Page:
Domain-driven Actionable Intelligence Discovery: New Challenges and Opportunities

Abstract

‘Domain-driven data mining’ was proposed in 2004 for ‘actionable knowledge discovery’ in complex domains and problems, when discovering ‘actionable intelligence’ was not a trivial task. The significant developments of data science, new-generation AI and deep neural learning make domain-driven actionable intelligent discovery possible with progress made such as in representing and learning various complexities and intelligences in complex systems, data and behaviors. This talk will briefly review the aims, progresses and gaps of conventional data mining/knowledge discovery and machine learning, domain-driven actionable knowledge discovery, and challenges and opportunities in domain-driven actionable intelligence discovery. Related strategic issues in data science thinking, new-generation AI and deep learning will also be discussed. Illustrations, case studies, and theoretical and practical challenges in industry and government data science and AI will be discussed together with the above review.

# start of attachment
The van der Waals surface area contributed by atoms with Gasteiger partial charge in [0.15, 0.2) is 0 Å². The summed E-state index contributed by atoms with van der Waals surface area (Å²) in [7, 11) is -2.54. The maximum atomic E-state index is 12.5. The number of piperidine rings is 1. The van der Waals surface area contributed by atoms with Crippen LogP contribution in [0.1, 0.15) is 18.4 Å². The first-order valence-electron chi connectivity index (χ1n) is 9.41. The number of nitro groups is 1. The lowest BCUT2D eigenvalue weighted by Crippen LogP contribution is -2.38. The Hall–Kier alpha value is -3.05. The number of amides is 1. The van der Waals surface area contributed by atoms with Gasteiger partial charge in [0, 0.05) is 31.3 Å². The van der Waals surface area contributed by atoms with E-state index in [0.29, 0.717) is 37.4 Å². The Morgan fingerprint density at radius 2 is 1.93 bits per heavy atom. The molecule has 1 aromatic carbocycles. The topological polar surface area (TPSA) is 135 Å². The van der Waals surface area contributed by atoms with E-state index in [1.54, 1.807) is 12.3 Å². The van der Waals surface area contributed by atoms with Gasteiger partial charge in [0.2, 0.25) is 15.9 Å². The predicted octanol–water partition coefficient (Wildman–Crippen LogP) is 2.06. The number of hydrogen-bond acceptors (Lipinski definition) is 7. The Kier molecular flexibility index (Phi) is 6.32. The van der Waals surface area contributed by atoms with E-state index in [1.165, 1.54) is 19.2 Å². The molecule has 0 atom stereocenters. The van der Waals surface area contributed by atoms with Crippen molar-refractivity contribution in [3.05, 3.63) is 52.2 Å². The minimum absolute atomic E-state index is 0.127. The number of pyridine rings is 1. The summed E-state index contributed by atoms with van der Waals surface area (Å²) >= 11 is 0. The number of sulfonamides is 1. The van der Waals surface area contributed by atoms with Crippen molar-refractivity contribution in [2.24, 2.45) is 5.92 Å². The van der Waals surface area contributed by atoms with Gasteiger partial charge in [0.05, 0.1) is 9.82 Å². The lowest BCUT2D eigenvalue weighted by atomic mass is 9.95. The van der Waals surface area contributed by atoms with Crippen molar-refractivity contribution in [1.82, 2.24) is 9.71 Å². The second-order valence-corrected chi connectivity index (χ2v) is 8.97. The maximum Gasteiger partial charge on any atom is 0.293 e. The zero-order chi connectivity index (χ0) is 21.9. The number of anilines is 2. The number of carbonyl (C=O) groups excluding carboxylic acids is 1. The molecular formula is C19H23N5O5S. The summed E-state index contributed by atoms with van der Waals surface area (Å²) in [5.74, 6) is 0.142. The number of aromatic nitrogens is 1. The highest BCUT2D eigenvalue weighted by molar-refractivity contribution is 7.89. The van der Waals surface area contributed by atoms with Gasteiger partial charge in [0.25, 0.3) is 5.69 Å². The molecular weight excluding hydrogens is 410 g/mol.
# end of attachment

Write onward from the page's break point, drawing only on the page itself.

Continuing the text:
Biography

Longbing Cao is a professor and an Australian Research Council Future Fellow (Professorial level) at the University of Technology Sydney (UTS). He received the Eureka prize for excellence in data science, a most prestigious scientific award in Australia. His broad research interest covers data science, artificial intelligence, machine learning, behavior informatics, knowledge discovery, and complex intelligent systems, etc. He created several Australian and global initiatives in data science. In 2004, he proposed the concept ‘domain driven data mining’ and has led to implement many large enterprise data science projects for actionable knowledge discovery for governments and businesses, involving over 10 domains including capital markets, banking, insurance, telecommunication, transport, education, smart cities, online business, and public sectors (e.g., financial service, taxation, social welfare, IP, regulation, immigration). More about his work is available at www.datasciences.org.